The street merchants have never traded on the Sabbath but feel extra trading is the best way to get through the recession.
Thousands of shoppers now flood into the city centre every Sunday as most retail outlets open for at least afternoon trading hours.
The Herald has learned that the traders want to tap into this market and will formally ask the Dublin City Council to extend the terms of their on-street trading licence so that they can have the option of working seven days a week.
The traders, who sell fish, fruit, vegetables and other items, believe they have been missing out on a vital section of market
Cllr Christy Burke said: "This type of initiative should be welcomed, especially in a recession. They are trying to help themselves get over the downturn."
He added: "It will bring an uplift to the area and give Sunday shoppers an extra option."
A question has already been submitted to council officials in order to gauge their attitude towards the idea.
A meeting was also due to take place this morning between the traders and local representatives.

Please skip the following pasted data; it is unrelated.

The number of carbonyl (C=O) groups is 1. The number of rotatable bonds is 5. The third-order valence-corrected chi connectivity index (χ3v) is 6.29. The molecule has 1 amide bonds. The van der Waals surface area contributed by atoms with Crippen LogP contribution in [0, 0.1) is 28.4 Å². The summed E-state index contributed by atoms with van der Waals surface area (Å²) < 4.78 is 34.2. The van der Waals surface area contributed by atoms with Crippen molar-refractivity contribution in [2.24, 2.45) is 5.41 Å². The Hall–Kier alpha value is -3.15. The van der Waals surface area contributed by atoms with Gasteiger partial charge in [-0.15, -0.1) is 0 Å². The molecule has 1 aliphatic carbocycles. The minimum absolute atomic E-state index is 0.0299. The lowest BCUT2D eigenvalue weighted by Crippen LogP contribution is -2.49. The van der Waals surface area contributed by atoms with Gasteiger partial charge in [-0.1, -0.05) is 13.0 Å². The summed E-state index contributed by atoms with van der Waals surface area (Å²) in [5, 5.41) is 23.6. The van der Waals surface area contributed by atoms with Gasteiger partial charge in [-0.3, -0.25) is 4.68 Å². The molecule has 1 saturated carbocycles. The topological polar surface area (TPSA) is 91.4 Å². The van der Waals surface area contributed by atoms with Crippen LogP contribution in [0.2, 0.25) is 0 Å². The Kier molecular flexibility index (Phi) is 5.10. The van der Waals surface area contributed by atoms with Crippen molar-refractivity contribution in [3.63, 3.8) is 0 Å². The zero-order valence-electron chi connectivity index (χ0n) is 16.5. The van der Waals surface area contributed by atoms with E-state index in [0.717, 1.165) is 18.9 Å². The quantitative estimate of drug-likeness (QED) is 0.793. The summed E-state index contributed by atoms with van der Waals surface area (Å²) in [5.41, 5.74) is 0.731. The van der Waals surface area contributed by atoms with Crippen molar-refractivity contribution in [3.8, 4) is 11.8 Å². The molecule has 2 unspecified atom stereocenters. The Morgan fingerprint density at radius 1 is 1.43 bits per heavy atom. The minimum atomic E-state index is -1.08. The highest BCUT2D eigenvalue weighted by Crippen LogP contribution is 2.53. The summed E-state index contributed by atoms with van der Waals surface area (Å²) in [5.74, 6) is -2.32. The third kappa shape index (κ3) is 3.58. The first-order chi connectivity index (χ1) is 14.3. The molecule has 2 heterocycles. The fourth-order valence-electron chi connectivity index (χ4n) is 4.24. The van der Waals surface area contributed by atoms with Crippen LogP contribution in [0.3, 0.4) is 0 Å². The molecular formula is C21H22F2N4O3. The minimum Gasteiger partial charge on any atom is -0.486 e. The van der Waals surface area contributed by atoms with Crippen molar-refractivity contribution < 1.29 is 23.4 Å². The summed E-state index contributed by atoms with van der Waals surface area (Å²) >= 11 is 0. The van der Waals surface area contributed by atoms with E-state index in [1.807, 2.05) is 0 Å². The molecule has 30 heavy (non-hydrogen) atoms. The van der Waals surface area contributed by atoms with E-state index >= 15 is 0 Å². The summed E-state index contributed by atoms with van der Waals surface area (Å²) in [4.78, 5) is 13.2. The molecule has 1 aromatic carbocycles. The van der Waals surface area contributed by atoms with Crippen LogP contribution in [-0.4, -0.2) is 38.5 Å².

The Herald understands that shopkeepers in the area are supportive of the traders' move, as are business leaders.
The traders got the idea from their colleagues who trade on Henry Street throughout December to take advantage of the Christmas shoppers.
"If the Taoiseach announced 1,000 jobs there would be huge plaudits, but this is a positive thing too.
"It's a positive thing that a group of men and women are willing to work extra hard to keep their business up," said Cllr Burke. He added: "Why not let them give it a try and if it fails, it fails."
Dublin City Council is expected to issue the traders with a preliminary response next month, and if that is positive, Sunday trading could begin early in the New Year.
Moore Street in Dublin is one of the oldest surviving street trading districts in the city.
In the 1980s, Cllr Burke served time in Mountjoy Prison, along with the late Tony Gregory, in support of the traders.
Their existence was threatened again in a row over the price of a trading licence, but Cllr Burke says they are now looking to go bigger than ever.